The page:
During its lifetime, a company can issue a maximum of 20 million shares. Shares of a company are issued with a fixed face value or nominal value when the company is formed. An article of association and a memorandum of association are important documents when a company is incorporated. Memorandums of association specify the authorised capital. If the capital amount clause of the memorandum of association is modified, a company cannot issue shares greater than its authorised capital.
It is important to keep a few things in mind when increasing the authorised capital.
- An increase in the authorised share capital should be permitted by the articles of association
- It may not be possible to increase the authorised capital if the articles of association do not permit it. Articles of incorporation must first be altered by the company
- An existing shareholder meeting can be announced by the company by distributing notices
- An article of association may be modified by special resolution passed by shareholders
- A new shareholders’ meeting will be called after the board of directors passes a resolution to change the capital clause in the memorandum of association.
- An amendment to the memorandum of association requires the final approval of shareholders
- The company must submit details, along with the prescribed fees, to the registrar after receiving shareholder approval
Amounts of Authorised Capital Are Used for What Purposes?
It is a kind of limit on the amount of shares a company can issue. In accordance with the memorandum of association, shares can only be issued up to the authorised capital amount.
The benefits of Authorised Capital are twofold. In the first place, companies rarely utilize their entire authorized capital, so in the future, if they need funding for new projects, they can raise it from the market instead of taking loans and finance.
In addition, existing shareholders’ power will be diluted. The shareholders of a company, for example, control the company and make important decisions. Let’s say that new shares were issued, resulting in 1500 shareholders. 1500 shareholders take over the decision-making and control of the old 1000 shareholders.
Amount of Authorised Capital: Who Decides?
A memorandum of understanding is signed by the first subscribers of the company. At the time of incorporation, these people determine the amount of authorised capital. A minimum of 1 lakh should be the authorised capital. Putting a maximum on something is not possible. Following the incorporation and issue of shares, a general meeting of shareholders decides any changes or modifications to the authorised capital. As a result, the amount of authorised capital is determined by the subscribers to the memorandum and the shareholders.
Getting a Better Understanding of Authorised Capital: Paid-Up Share Capital
A company’s capital might be referred to by a variety of names, such as subscribed capital, issued capital, or authorised capital. Most people mistakenly use them interchangeably because they are related to each other. To better understand Authorised Capital, let’s examine their meaning.
Subscribed Capital: What Is It?
In an IPO, the public files share applications to purchase a company’s shares. Subscribed capital refers to the total number of shares applied for by the public.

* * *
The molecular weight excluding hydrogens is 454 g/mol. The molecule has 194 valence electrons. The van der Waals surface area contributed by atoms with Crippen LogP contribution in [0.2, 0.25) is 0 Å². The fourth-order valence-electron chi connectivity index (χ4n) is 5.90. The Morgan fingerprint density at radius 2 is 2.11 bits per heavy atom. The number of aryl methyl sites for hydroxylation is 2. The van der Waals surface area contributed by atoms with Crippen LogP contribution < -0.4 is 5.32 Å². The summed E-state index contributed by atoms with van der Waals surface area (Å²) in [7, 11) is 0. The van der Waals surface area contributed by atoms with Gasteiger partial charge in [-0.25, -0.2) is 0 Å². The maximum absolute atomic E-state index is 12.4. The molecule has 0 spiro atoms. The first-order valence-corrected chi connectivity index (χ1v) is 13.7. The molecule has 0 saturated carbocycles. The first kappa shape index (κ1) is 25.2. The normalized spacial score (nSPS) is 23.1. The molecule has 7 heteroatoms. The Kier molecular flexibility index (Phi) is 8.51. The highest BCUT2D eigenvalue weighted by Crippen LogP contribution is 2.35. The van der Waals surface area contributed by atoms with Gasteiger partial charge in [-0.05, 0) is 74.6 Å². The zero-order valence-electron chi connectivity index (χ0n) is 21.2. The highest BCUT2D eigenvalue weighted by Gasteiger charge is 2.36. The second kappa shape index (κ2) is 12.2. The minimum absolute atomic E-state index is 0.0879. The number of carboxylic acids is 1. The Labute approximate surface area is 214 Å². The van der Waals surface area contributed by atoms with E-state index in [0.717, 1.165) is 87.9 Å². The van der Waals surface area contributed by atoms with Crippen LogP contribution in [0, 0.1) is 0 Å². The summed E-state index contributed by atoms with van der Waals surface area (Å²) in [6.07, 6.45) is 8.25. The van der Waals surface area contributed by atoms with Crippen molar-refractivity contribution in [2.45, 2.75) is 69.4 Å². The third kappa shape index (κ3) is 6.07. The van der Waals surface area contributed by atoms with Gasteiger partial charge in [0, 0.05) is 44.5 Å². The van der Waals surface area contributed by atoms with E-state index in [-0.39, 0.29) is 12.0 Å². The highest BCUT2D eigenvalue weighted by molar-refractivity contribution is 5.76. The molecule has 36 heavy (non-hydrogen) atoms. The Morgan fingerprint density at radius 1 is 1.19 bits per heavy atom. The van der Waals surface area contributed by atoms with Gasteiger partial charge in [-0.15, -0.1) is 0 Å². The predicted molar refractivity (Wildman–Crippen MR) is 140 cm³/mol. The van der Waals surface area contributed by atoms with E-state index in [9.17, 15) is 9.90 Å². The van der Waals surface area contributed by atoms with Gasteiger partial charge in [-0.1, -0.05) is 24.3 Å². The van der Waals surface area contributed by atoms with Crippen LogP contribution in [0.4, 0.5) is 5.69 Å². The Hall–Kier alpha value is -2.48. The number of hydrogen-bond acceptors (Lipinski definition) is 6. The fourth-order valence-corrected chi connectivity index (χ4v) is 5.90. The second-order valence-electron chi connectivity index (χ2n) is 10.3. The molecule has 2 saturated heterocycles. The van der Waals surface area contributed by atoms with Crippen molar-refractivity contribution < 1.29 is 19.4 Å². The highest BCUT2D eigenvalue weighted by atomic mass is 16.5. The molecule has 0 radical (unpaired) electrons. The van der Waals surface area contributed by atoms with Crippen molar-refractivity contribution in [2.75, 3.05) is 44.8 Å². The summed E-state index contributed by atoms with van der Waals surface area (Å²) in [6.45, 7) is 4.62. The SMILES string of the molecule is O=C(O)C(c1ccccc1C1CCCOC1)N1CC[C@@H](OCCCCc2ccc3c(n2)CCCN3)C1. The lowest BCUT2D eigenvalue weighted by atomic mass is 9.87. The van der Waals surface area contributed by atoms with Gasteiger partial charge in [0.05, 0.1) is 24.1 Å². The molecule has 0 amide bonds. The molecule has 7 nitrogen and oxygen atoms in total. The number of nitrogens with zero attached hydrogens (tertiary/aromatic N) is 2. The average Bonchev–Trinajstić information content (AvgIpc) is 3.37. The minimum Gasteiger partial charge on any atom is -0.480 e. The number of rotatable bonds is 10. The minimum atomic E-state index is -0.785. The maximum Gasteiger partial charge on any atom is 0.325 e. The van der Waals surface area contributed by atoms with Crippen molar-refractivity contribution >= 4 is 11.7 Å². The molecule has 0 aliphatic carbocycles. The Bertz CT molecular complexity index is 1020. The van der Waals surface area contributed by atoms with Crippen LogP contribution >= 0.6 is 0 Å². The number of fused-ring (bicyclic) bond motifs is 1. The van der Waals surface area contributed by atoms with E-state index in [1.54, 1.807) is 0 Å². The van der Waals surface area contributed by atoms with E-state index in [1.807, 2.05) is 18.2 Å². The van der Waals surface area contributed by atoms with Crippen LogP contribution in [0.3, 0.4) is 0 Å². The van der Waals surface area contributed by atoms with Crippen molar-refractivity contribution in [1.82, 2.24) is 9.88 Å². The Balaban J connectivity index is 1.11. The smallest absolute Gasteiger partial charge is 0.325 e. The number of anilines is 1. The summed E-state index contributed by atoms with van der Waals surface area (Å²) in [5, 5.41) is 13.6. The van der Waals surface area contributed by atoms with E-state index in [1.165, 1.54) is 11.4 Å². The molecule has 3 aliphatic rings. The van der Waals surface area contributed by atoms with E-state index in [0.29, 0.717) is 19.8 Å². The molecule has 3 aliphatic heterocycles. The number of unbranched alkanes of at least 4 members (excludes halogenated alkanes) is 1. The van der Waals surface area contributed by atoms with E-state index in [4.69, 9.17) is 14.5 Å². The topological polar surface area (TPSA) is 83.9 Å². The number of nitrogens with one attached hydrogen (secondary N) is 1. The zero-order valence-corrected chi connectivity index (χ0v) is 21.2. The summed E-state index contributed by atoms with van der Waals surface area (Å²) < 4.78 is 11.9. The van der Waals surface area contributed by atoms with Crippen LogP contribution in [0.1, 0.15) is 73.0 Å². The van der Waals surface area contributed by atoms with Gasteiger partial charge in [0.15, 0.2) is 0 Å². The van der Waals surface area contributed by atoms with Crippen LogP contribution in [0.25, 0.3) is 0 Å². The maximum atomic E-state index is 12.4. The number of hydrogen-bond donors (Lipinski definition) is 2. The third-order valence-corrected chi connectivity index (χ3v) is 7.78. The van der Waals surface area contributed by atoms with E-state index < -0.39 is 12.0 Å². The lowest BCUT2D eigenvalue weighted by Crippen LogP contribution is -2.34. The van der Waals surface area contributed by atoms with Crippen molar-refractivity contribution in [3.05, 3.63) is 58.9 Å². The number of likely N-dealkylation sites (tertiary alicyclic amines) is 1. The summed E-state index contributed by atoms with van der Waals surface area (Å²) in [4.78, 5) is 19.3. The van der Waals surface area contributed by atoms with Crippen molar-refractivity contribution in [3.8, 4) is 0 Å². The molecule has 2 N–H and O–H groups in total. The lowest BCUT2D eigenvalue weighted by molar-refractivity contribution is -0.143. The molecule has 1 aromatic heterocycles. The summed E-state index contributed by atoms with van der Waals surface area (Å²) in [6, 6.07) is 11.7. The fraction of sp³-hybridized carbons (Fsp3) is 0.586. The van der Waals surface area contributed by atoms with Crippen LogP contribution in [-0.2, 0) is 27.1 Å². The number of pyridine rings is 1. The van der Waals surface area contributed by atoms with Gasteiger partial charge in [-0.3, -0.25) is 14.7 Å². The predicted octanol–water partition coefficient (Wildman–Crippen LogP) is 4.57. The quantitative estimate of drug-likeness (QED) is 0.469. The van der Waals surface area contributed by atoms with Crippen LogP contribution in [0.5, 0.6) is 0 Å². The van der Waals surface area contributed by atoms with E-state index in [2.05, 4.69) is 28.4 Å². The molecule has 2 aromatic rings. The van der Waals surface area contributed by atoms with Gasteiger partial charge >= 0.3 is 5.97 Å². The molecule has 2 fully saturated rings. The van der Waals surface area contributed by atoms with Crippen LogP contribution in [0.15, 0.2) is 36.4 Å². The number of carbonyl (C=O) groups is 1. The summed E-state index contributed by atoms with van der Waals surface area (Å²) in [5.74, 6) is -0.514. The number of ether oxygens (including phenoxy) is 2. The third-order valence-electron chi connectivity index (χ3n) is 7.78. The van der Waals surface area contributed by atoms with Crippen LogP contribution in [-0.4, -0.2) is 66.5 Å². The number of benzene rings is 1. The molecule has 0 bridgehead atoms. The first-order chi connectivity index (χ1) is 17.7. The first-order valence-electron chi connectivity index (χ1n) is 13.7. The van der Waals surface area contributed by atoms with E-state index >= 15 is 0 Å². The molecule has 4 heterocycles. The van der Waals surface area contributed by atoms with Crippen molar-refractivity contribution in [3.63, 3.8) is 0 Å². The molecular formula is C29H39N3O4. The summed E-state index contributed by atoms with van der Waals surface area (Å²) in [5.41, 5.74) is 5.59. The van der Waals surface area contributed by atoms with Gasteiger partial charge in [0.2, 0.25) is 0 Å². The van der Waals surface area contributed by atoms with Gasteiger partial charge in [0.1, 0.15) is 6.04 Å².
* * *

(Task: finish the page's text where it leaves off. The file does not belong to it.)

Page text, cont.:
Issued Capital: What Is It?
A company offers a portion of its authorized capital for public subscription. Share capital is provided by companies.
Paid-up Capital: What Is It?
An amount received by the company for a portion of its share capital. A company’s shareholders invest in it.
A company’s paid-up share capital is created when shareholders purchase shares in an initial public offering to raise funds.
Do not confuse shares traded on stock exchanges or the stock market with shares that are traded on stock exchanges. A shareholder sells shares in these markets to another shareholder and they are secondary markets. As a result of secondary market sales, the company does not receive any money.
A simple example of authorised share capital.
Consider a company ABC with an authorised capital of 2 lakhs shares and a nominal value of Rs 10 on each share. The total authorised capital of ABC is 2 lakhs x 10, which is 20 lakhs. In its initial public offering, the company offered 1 lakh shares to the public. All 1 lakh shares were bought by the public. Using ABC as an example, the maximum authorised capital is 20 lakhs. Paid-up share capital is 1 lakh times 10, which is 10 lakhs received from the public.
The capital clause in the memorandum of XYZ Ltd states that the company has 3 lakhs shares of Rs. 5 each. A total of 4 lakh shares will be issued by the company now. Is it possible for the company to issue shares in excess of its authorised capital? It can’t issue 4 lakh shares unless it increases its authorised capital.
A comparison of paid-up and authorized capital
- A company’s authorised capital is its total number of shares, which includes paid-up shares. A large circle represents official capital, whereas a small circle represents paid-up capital
- There will always be a difference between the paid-up capital and the authorised capital. There is a fixed limit on how many shares a company can issue
- The Companies Act 2013 specifies the procedure for increasing the authorised capital for a company. The company must simply issue new shares when it issues paid-up capital
- An authorised capital requirement of 1 lakh is currently in place. Previously, there was a minimum share capital requirement, however, the requirement has been removed as a result of recent amendments.